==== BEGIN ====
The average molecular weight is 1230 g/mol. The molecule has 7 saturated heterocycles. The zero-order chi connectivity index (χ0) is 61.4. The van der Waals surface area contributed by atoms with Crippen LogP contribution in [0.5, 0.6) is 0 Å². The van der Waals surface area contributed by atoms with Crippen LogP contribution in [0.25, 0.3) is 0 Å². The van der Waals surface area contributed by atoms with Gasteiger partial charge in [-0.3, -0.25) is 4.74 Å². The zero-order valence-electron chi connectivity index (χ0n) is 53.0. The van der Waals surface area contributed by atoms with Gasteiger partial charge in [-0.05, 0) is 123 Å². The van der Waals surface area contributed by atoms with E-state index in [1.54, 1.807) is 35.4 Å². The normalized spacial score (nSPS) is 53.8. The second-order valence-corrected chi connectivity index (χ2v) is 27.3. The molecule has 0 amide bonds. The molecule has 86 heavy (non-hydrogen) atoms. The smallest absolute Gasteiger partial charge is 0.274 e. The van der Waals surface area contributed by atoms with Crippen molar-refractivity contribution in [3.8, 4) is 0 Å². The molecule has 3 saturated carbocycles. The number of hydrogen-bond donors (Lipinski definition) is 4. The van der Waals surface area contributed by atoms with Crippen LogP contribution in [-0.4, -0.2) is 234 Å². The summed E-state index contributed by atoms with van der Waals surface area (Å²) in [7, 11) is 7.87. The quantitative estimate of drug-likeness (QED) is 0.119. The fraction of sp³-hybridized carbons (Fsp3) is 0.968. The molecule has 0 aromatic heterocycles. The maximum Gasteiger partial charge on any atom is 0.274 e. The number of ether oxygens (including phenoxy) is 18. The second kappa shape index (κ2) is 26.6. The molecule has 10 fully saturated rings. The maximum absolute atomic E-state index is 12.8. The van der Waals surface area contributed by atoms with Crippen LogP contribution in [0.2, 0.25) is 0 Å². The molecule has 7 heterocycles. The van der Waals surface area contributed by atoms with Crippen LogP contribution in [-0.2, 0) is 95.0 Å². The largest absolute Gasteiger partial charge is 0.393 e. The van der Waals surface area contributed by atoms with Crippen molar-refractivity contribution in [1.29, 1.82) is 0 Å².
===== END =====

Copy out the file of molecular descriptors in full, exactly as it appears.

The average molecular weight is 1230 g/mol. The molecule has 7 saturated heterocycles. The zero-order chi connectivity index (χ0) is 61.4. The van der Waals surface area contributed by atoms with Crippen LogP contribution in [0.5, 0.6) is 0 Å². The van der Waals surface area contributed by atoms with Crippen LogP contribution in [0.25, 0.3) is 0 Å². The van der Waals surface area contributed by atoms with Gasteiger partial charge in [-0.3, -0.25) is 4.74 Å². The zero-order valence-electron chi connectivity index (χ0n) is 53.0. The van der Waals surface area contributed by atoms with Gasteiger partial charge in [-0.05, 0) is 123 Å². The van der Waals surface area contributed by atoms with E-state index in [1.54, 1.807) is 35.4 Å². The normalized spacial score (nSPS) is 53.8. The second-order valence-corrected chi connectivity index (χ2v) is 27.3. The molecule has 0 amide bonds. The molecule has 86 heavy (non-hydrogen) atoms. The smallest absolute Gasteiger partial charge is 0.274 e. The van der Waals surface area contributed by atoms with Crippen molar-refractivity contribution in [3.8, 4) is 0 Å². The molecule has 3 saturated carbocycles. The number of hydrogen-bond donors (Lipinski definition) is 4. The van der Waals surface area contributed by atoms with Crippen LogP contribution in [-0.4, -0.2) is 234 Å². The summed E-state index contributed by atoms with van der Waals surface area (Å²) in [7, 11) is 7.87. The quantitative estimate of drug-likeness (QED) is 0.119. The fraction of sp³-hybridized carbons (Fsp3) is 0.968. The molecule has 0 aromatic heterocycles. The maximum Gasteiger partial charge on any atom is 0.274 e. The number of ether oxygens (including phenoxy) is 18. The second kappa shape index (κ2) is 26.6. The molecule has 10 fully saturated rings. The maximum absolute atomic E-state index is 12.8. The van der Waals surface area contributed by atoms with Crippen LogP contribution in [0.2, 0.25) is 0 Å². The molecule has 7 heterocycles. The van der Waals surface area contributed by atoms with Crippen LogP contribution in [-0.2, 0) is 95.0 Å². The largest absolute Gasteiger partial charge is 0.393 e. The van der Waals surface area contributed by atoms with Crippen molar-refractivity contribution in [1.29, 1.82) is 0 Å².